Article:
Address: Jalan Rajawali Selatan Raya #3, Gunung Sahari Utara, Sawah Besar, Central Jakarta 10720
Opening hours: Tue – Sat 10AM-6PM | Sun 10AM-4PM | Closed on Mondays
Price: Rp. 100,000 (~USD7.06) adults, Rp. 75,000 (~USD5.30) students, free for children
8. Museum MACAN – experience Yayoi Kusama’s Infinity Room
Image credit: @adindageni
Among the many museums and galleries in Jakarta, Museum MACAN, or the Museum of Modern and Contemporary Art in Nusantara, is one of the hottest spots. It boasts a chic layout and impressive exhibitions that are a feast for the eyes.
Image credit: @zolanms
Yayoi Kusama’s famous Infinity Mirrored Room or Mit Jai Inn’s Color in Cave have been popular selfie sites as they’re both colorful and magical, making you want to cherish the memory of having interacted with the artwork.
As for MACAN’s collection of paintings, you’ll get to see the works of Indonesia’s greats, Raden Saleh and S. Sudjojono, as well as those by international artists such as Yayoi Kusama, Keith Haring, and Sigmar Polke.
Since one of the museum’s missions is to introduce art to an expansive audience, it also has fun activities for children. Additionally, you can visit the shop if you’re interested in buying art books, T-shirts, or stationery that make thoughtful year-end gifts for art lovers too. Browse the online shop to see what’s in store.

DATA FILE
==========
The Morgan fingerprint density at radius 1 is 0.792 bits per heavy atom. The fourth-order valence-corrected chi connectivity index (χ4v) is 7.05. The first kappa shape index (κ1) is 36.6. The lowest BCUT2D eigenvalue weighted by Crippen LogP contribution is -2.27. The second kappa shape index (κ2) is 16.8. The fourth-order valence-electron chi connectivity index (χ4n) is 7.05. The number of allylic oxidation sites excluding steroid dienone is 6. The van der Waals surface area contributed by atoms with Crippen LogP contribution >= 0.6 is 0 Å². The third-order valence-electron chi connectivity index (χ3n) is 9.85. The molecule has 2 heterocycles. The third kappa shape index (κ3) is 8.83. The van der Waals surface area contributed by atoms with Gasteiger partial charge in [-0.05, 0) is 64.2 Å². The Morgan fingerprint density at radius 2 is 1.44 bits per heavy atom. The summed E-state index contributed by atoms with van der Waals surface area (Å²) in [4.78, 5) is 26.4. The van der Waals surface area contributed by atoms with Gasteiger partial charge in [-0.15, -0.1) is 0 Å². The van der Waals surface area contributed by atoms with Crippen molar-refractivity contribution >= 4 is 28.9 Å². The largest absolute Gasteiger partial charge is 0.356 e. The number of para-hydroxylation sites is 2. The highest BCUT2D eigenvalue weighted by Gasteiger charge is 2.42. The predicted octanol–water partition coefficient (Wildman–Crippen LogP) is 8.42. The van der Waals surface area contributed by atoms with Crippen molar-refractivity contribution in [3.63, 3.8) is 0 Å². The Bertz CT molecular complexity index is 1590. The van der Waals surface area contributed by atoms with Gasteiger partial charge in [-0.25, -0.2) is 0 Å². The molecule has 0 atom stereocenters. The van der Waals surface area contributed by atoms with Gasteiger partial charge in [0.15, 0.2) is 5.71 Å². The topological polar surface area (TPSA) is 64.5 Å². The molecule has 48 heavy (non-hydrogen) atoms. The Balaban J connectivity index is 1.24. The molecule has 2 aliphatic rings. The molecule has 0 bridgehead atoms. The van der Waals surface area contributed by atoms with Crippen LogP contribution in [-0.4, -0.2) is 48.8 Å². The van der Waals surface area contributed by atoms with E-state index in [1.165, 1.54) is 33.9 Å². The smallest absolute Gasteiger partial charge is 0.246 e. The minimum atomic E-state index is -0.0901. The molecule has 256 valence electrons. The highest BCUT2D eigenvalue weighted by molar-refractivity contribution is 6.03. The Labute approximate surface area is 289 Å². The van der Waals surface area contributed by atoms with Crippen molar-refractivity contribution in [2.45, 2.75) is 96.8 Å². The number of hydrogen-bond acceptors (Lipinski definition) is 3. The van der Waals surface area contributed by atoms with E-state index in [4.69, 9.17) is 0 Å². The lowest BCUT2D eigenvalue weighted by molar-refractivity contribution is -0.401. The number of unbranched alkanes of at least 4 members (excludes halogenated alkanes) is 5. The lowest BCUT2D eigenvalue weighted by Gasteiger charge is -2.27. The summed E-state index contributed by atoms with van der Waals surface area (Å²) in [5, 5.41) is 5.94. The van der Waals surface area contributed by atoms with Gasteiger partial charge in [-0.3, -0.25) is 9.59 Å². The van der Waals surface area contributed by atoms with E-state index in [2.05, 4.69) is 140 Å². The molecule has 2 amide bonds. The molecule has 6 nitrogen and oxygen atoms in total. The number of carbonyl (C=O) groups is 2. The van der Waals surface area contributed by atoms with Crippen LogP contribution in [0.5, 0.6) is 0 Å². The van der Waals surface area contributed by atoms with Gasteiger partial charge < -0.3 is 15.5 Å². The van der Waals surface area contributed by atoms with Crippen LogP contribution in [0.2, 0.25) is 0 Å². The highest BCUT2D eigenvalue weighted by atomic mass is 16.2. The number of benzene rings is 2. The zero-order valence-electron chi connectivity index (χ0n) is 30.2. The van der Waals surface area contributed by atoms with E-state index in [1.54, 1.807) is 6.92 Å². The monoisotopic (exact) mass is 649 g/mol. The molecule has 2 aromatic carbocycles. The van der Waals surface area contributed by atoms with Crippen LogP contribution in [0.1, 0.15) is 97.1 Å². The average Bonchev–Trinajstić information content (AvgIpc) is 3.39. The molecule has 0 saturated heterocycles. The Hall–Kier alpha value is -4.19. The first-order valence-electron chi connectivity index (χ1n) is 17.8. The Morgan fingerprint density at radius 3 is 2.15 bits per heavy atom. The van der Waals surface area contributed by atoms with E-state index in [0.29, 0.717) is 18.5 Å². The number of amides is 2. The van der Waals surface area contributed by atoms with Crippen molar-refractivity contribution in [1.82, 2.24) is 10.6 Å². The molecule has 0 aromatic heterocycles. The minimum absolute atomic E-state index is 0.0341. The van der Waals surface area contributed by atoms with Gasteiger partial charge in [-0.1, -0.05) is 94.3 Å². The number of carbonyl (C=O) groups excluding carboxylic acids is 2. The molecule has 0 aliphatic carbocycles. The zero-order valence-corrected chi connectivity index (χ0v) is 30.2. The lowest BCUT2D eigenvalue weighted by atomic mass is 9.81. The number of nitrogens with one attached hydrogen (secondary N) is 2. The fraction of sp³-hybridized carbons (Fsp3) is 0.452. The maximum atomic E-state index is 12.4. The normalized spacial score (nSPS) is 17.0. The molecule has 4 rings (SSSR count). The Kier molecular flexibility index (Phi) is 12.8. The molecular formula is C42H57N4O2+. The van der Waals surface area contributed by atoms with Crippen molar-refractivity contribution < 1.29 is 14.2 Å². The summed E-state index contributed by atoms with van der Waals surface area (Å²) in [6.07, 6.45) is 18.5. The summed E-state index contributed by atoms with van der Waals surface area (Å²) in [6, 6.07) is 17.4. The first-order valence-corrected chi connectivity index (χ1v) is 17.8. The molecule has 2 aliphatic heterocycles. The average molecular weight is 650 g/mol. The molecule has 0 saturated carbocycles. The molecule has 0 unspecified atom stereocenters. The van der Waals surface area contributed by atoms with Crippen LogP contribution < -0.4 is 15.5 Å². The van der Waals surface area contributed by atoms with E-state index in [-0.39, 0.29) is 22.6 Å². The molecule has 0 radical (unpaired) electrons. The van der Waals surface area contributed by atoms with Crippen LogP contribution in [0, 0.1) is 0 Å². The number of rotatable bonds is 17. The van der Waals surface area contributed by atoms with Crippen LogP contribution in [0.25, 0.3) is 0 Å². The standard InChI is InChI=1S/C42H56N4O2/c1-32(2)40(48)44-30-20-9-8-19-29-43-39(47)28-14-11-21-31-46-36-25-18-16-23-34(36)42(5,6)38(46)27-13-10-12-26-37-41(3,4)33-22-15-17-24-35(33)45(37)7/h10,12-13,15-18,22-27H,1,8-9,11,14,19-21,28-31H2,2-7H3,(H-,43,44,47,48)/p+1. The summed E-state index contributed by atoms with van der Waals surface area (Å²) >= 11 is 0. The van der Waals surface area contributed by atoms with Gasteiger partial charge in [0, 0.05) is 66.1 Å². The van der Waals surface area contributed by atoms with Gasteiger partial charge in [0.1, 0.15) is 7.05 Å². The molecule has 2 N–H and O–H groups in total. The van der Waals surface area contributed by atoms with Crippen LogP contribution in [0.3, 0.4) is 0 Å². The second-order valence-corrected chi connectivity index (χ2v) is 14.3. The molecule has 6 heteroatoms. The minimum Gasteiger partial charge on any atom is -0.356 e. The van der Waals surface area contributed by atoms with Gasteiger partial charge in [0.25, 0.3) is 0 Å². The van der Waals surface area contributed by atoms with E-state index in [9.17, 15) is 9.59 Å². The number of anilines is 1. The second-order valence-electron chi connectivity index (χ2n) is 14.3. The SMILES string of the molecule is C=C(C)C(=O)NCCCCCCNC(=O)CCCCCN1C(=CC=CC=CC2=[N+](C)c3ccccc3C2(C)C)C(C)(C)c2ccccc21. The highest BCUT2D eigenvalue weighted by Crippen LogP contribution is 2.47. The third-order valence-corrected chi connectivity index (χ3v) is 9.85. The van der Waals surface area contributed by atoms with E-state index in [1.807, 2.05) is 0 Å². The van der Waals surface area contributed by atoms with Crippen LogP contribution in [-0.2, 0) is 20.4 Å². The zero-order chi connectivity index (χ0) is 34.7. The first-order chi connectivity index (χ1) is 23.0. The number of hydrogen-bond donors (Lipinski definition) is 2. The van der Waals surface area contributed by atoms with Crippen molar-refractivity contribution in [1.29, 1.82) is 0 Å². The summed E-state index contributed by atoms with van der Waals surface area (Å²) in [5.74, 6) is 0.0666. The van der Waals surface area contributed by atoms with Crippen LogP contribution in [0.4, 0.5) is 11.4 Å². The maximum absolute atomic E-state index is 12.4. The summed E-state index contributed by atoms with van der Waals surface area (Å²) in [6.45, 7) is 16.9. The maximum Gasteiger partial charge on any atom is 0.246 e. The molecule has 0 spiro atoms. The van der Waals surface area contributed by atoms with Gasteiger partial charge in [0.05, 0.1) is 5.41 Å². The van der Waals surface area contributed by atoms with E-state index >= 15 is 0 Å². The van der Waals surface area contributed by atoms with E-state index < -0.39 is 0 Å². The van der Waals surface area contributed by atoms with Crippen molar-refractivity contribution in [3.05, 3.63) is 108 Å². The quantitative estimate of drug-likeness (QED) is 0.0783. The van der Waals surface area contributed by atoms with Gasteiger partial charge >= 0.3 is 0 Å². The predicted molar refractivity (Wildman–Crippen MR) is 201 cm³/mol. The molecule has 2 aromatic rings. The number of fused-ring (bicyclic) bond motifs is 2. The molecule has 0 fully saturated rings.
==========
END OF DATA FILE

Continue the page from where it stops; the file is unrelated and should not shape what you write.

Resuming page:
Address: AKR Tower Level M, Jalan Perjuangan #5, Kebon Jeruk, Kebon Jeruk, West Jakarta 11530
Opening hours: Tue – Sun 10AM-6PM | Closed on Mondays
Price: Rp. 100,000 (~USD7.06) adults, Rp. 90,000 (~USD6.36) students and senior citizens, Rp. 80,000 (~USD5.65) children aged 3-12, free for children under 3
Museums and galleries in Jakarta
With this guide of museums and galleries in Jakarta at your fingertips, you’ll hopefully see the city from a new light – there are indeed options to fill up your weekend other than the typical shopping mall or cafe.
Many of them are offering online visits and entertainment options for art and culture buffs, so you can stay safe at home and wander the city’s museums through video, and even get to meet the curators and artists whom you won’t usually see on a physical visit.